|Publication number||US6854841 B1|
|Application number||US 10/125,777|
|Publication date||Feb 15, 2005|
|Filing date||Apr 17, 2002|
|Priority date||Apr 17, 1998|
|Also published as||US20050190247|
|Publication number||10125777, 125777, US 6854841 B1, US 6854841B1, US-B1-6854841, US6854841 B1, US6854841B1|
|Inventors||Jan E. Unter|
|Original Assignee||Elesys, Inc.|
|Export Citation||BiBTeX, EndNote, RefMan|
|Patent Citations (48), Referenced by (17), Classifications (15), Legal Events (8)|
|External Links: USPTO, USPTO Assignment, Espacenet|
This application claims the benefit of U.S. Provisional Application No. 60/284,605, filed Apr. 17, 2001, and this application is a Continuation-in-part of U.S. Non-provisional application Ser. No. 09/062,300, filed on Apr. 17, 1998, now U.S. Pat. No. 6,264,295. These referenced applications are incorporated herein by reference in their entirety for all purposes.
The present invention relates to fluid dispensing devices and mechanisms for curing or drying fluid dispensed from such devices. More particularly, it concerns dynamically curing or drying individual ink objects, at the point of incidence on the media, to avoid their displacement during the process of radial printing, wherein the media is spinning, such as with a CD disc.
In the art of dispensing fluidic ink objects as it applies to printing, there is a need for curing or drying the fluid ink object after it impinges onto the receiving media. Furthermore, when the receiving media is also spinning, the fluid ink object must be cured or dried within a short time period, such that it does not migrate, elongate or distort from its originally intended shape, due to the inherent and ancillary effects of the spinning media.
As referenced and incorporated herein, U.S. Pat. No. 6,264,295, by Bradshaw et al, issued Jul. 24, 2001, teaches mechanisms for reducing or eliminating distortion related to radial printing. “Radial printing,” defined therein, is the process of printing ink objects to spinning circular media, such as a CD. During radial printing, ink objects impinge upon the spinning media surface at the ink object's point of incidence.
In general, prior art traditionally addresses the issue of ink curing at a macroscopic, gross level, rather than at a microscopic, point-of-incidence level. Conventional mechanisms for ink curing, drying, and migration typically result in image distortion. Traditionally, inks are cured with techniques such as using heaters, irradiators, evaporators, air circulators or by ambient drying of the media, in which the media is undisturbed over a period of time. For example, aqueous inks are generally more suitable to drying at room temperature, since the evaporant, water vapor is typically neither toxic nor corrosive to the surrounding environment. Typically, an extra drying area, i.e., separation of the media from the printing location and time, is used in ink jet printers to allow for this process. Other inks, such as polymers, require irradiation by intense doses of ultra violet (UV) light, often creating unwelcomed excessive heat from the irradiance lamps. With traditional silk screening used to apply UV curable polymer inks, larger volumes of inks are used versus radial printing, thus creating higher concentrations of unwelcomed toxic outgases, necessitating this be done in industrial settings usually with exhaust fans to remove and treat the gases.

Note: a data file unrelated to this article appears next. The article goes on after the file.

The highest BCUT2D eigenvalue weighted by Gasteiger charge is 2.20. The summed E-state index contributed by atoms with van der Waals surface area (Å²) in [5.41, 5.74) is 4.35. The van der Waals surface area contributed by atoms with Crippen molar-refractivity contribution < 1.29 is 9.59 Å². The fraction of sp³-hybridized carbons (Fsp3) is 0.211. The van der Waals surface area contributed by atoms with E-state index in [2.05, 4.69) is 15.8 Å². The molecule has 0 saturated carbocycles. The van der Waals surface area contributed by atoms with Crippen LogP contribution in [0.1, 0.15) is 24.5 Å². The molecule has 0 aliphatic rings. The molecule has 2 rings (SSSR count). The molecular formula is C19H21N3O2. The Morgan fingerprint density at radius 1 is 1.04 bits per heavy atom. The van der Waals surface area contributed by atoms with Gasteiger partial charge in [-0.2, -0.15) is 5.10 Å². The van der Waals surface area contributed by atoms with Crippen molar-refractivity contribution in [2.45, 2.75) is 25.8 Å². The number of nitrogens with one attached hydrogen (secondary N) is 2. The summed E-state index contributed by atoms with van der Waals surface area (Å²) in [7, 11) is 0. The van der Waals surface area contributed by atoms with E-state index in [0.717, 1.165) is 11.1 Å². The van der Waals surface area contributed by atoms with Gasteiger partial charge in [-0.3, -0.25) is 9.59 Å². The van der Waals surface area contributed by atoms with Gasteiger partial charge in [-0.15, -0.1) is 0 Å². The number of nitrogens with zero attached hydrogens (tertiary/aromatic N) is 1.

Other techniques include using drying fans to move air over a freshly inked surface; however, if air blasts are too intense, this method can also migrate the ink objects, causing distortion. Heaters usually irradiate a large portion or the entire area of the media surface with infrared (IR) energy, also often creating unwelcomed excessive heat from the IR source device. Since most radial printing is done in devices intended for offices or homes, reducing the unwelcomed side effects of these traditionally ink curing or drying becomes a more challenging design task when developing an integrated CD recording, radial printing device.
The process of implementing radial printing devices reveals new specific issues and problems when considering components used to traditionally cure or dry ink, such as:
It would be desirable to reduce these effects:
In view of the foregoing, there is a need for improved curing mechanisms used during radial printing. Additionally, there is a need for curing mechanisms to solve the unique problems associated with curing a rotating media, such as a CD, housed within the recording device and during printing radially.
Accordingly, the present invention provides mechanisms that significantly reduce the impact of heat and size limitations by using point-of-incidence, ink-curing techniques. For example, a small-size, directed-energy-source, such as a solid-state laser, is focused on the ink as the print head dispenses ink onto the media. Since radial printing prints onto spinning media, there is ample time to repeatedly print to the same target spot on the media while the print head hovers overhead. Similarly, a directed energy source or laser can repeatedly focus energy at the same target spot of ink point-of-incidence with each passing rotation of the media (e.g. CD), to effect drying or curing. In a CD-recording application, since CD recording devices typically take longer to record than printing time, drying or curing the ink can usually be finished during the ensuing recording time through multiple passes over the ink point-of-incidence areas.